Israelis are vacationing overseas in droves, despite higher prices for hotels and airfare, while back home people are pinching pennies, window-shopping at malls and refraining from buying, industry sources reported this week.
Prices for overseas travel went up between 5% and 10% over last year, but that has done nothing to crimp demand said Ronen Carasso, Issta Lines Group’s vice president for marketing. In fact, he says that the two weeks following Yom Kippur had seen a 10% increase in overseas travel.
"The holiday season this year was a dream come true,” said Carasso. "De facto, there were three months of vacation from the beginning of July until the end of September. People went on vacation two or even three times. The three consecutive months were driving parents insane, and as a result people went on travel vacations more than they did in previous years.”
Domestic tourism is also doing well, industry executives said. Prima Hotels CEO Avi Dor reported that his hotels are enjoying full occupancy in Eilat and Tiberias for the entire Sukkot holiday, while in Jerusalem they were fully occupied for the first part of the holiday and slated to stay above 90% for the remainder. The Israel Hotel Association said it members reported occupancy rates between 95% and 100% in Haifa. Hotels in Jerusalem and the Dead Sea were not far behind, with rates averaging 95%. Tiberias, Netanya and Eilat enjoyed 90% occupancy rates on average, although in Tel Aviv they were a much lower 80%, the association said.
But while Israelis were travelling hard, those staying at home have been spending little at the malls, retailers say.
“This is the first time that the holidays weren’t felt at all [in the sales],” said Zvika Levinson, CEO and co-owner of the fashion chain Daphna Levinson HDL. “The national mood and the return back to school so close to the holidays have caused sales to be worse than in previous years. Sales during the holidays were even weaker than on regular days.”
Sales data from 1,725 mall stores gathered by the market research firm Retail Information System on behalf of the TheMarker confirmed store owners' observations. Between the week before Rosh Hashanah through September 22, sales at the country's malls and strip malls fell 1.9% from the same time last year, with the sales falling to an average of NIS 56 per square meter from NIS 57. The biggest drop was in apparel, which saw a 3.8% dip in the year, to NIS 53 a square meter.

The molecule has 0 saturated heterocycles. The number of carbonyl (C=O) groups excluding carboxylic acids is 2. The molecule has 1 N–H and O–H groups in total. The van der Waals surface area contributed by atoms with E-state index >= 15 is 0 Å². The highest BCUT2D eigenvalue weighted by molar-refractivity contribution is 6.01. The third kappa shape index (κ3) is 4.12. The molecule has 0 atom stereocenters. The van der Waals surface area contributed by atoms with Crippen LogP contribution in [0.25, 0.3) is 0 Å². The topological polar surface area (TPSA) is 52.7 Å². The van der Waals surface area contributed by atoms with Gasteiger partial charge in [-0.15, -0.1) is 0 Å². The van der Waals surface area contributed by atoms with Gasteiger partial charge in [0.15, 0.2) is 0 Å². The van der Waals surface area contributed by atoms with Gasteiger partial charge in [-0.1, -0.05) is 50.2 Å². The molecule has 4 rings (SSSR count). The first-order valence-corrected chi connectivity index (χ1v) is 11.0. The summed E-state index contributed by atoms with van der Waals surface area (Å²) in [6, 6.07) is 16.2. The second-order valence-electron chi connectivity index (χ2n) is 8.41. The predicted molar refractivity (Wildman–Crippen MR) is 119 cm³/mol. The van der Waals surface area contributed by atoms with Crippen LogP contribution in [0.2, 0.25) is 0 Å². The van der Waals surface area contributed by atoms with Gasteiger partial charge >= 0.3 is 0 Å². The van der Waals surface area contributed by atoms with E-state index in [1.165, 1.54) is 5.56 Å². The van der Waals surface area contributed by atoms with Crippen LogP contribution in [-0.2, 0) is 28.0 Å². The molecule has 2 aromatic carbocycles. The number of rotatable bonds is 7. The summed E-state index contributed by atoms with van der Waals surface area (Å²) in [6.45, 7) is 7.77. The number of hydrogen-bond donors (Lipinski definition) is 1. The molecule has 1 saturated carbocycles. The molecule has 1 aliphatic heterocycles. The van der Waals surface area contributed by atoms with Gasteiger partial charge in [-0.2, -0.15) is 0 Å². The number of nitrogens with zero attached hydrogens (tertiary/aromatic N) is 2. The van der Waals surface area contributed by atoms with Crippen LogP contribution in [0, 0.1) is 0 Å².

Proprietors of cafes and restaurants reported a similar trend. Last month sales at the Cafe Cafe chain were 30% lower than in previous months and the previous year, which saw no drop in sales at the start of fall, said Ronen Nimni, who owns the 106-branch chain. He said back-to-back summer vacation and fall holidays, together with back-to-school expenses, meant that people did not have extra cash to go on shopping sprees.
“It's been a weak period for us,” he said. “On the holiday eves no one leaves their homes, and there were just two weeks of work in September.”
A source at another cafe chain, who asked not to be identified, said sales on Rosh Hashanah and Sukkot were down 15% compared with last year.
At the supermarket chains, business has also been slow. Sales figures have been rising in recent months but that’s due to higher prices not because shoppers are buying more, industry sources said.
“The holidays have certainly not been great,” said an executive at one of the discount food chains. “People are buying more products when they’re on sale, and cheaper products, and putting less in their carts. But sales are similar to last year [in shekel terms] because of higher prices and the increase in the value-added tax.”
This year's drop in holiday sales is also part of a broader shift in consumption patterns among Israeli Jews, said Ofer Shechter, CEO of Ariel Pro-Mall Malls Management.
“It used to be that people would buy shoes and clothes for Rosh Hashanah, and would take advantage of the intermediate days of Sukkot to go the mall and buy things,” he said. “Now there are always sales, and people no longer see the holidays as a reason to splurge.
“We’ll be forced to make do with the increase of sales on non-Jewish holidays like Christmas and Id al-Fitr, which still have some significance as holidays,” he predicted.
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